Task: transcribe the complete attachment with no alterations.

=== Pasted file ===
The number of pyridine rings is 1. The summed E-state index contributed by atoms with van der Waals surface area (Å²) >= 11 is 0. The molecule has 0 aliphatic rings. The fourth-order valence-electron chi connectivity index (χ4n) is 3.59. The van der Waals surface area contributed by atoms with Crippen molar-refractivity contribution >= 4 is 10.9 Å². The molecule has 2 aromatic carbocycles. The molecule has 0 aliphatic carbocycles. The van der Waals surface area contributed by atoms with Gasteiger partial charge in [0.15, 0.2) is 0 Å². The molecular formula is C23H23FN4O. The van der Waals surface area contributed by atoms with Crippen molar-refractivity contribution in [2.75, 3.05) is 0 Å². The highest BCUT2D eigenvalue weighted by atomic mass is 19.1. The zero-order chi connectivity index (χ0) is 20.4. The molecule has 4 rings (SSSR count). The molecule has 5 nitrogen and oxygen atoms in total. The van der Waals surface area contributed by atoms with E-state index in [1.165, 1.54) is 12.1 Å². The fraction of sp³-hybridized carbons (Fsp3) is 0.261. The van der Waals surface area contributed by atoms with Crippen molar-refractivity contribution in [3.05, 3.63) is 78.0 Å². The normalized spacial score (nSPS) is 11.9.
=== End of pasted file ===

The number of pyridine rings is 1. The summed E-state index contributed by atoms with van der Waals surface area (Å²) >= 11 is 0. The molecule has 0 aliphatic rings. The fourth-order valence-electron chi connectivity index (χ4n) is 3.59. The van der Waals surface area contributed by atoms with Crippen molar-refractivity contribution >= 4 is 10.9 Å². The molecule has 2 aromatic carbocycles. The molecule has 0 aliphatic carbocycles. The van der Waals surface area contributed by atoms with Gasteiger partial charge in [0.15, 0.2) is 0 Å². The molecular formula is C23H23FN4O. The van der Waals surface area contributed by atoms with Crippen molar-refractivity contribution in [2.75, 3.05) is 0 Å². The highest BCUT2D eigenvalue weighted by atomic mass is 19.1. The zero-order chi connectivity index (χ0) is 20.4. The molecule has 4 rings (SSSR count). The molecule has 5 nitrogen and oxygen atoms in total. The van der Waals surface area contributed by atoms with E-state index in [1.165, 1.54) is 12.1 Å². The fraction of sp³-hybridized carbons (Fsp3) is 0.261. The van der Waals surface area contributed by atoms with Crippen molar-refractivity contribution in [3.05, 3.63) is 78.0 Å². The normalized spacial score (nSPS) is 11.9.